'The titles of both books I'm talking to you about are both straight-forward, there is no guessing there is no disguise. The first is Images of Beckett , by John Haynes and James Knowlson, published by the Cambridge University Press. Perhaps I should add that, because I am an archivist, I am very much speaking from that perspective. The authors' names on the front of this book are in alphabetical order and with no disrespect to James Knowlson I would say that is really the photographs of John Haynes which place this book on our short-list.
'It has been striking, over the last year, how few books on the visual medium of theatre take the iconographical aspect seriously. I an sure most of us know the problems surrounding the inclusion of photographs in books, but here we have seventy-five quality images -- portraits of Samuel Beckett and on-stage photographs that encapsulate productions of his plays in performance and rehearsal. Such images seem much less common today than they were even a few decades ago.
'I would like to emphasise the quality of the reproduction and also the intelligence of the book's design by Stephanie Thelwell. It is a landscape-shaped volume allowing justice to be done to full page reproductions -- the shape of the page reflecting that of the stage -- and this also permits, for example, the storyboard layout of the series of six images of Billie Whitelaw in Footfalls.
'The essays by James Knowlson do indeed complement the images and-- a small but important detail -- the credits for Haynes photographs are unusually complete. They note the actors shown, and the theatre, the director and design of the individual productions and the year of performance -- making this not only an interesting read and feast for the eye, but also a useful source book.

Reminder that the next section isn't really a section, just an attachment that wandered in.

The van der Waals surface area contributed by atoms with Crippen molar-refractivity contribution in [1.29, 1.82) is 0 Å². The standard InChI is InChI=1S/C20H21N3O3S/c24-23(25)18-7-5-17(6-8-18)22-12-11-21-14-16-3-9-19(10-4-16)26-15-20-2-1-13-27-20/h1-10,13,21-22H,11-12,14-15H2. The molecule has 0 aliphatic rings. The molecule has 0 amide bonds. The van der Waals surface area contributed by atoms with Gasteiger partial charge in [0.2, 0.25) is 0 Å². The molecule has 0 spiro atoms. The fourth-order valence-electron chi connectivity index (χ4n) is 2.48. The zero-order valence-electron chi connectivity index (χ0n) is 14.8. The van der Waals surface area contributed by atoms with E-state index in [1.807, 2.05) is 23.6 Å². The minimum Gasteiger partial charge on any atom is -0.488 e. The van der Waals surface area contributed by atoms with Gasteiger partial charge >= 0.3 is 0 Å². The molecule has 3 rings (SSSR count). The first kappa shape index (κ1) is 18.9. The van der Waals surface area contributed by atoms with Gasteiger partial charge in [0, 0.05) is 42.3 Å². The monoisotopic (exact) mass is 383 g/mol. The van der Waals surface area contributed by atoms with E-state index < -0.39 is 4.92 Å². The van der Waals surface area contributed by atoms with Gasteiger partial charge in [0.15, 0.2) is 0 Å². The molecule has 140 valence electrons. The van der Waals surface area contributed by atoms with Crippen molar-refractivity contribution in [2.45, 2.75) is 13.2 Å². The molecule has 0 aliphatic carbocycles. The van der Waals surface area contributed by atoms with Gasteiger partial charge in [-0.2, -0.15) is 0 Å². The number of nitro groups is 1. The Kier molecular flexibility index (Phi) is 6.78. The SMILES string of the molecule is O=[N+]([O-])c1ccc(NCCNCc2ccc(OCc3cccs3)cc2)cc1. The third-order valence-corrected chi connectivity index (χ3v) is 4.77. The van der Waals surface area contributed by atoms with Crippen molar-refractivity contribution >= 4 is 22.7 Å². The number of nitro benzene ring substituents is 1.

'The second book I am talking about is Playing Lear by Oliver Ford Davies, published by Nick Hern Books. This too, I feel, will become a useful source book for it does two things well. It not only documents Oliver Ford Davies' approach to the monumental role, but it also considers many aspects of working in the theatre today: the lighting, the management, the audience, the critics, the programme, even travelling to the theatre -- although I question his judgement on the North London Line -- and the timing of the rehearsals. One of the book's strengths is that it presents practices in, and attitudes to, theatre at the start of the twenty-first century. This makes it a valuable resource beyond the specific play and the role that is its focus.
'There have, of course, been many accounts of working on specific roles and rehearsal diaries, and Playing Lear is an excellent example of this genre. But it goes further. The book is informative in general terms of the craft of acting Shakespeare as well as specifically on one actor's approach to his won role: his hope and fears. It discusses his own initial ideas and their modification when working with director Jonathan Kent and fellow actors.
'Oliver Ford Davies played Lear in the memorable Almeida production staged in the temporary theatre of the bus station at Kings Cross in 2002. And in those days there was a reason to go to that dreaded place Kings Cross. As always it is impossible to preserve the full experience of live theatre, but with such a rounded approach to documentation-- even discussing reviews (read after the run was over) and including a post mortem discussion with John Barton -- Oliver Ford has produced a book that is (and I use the word advisedly) compelling to read.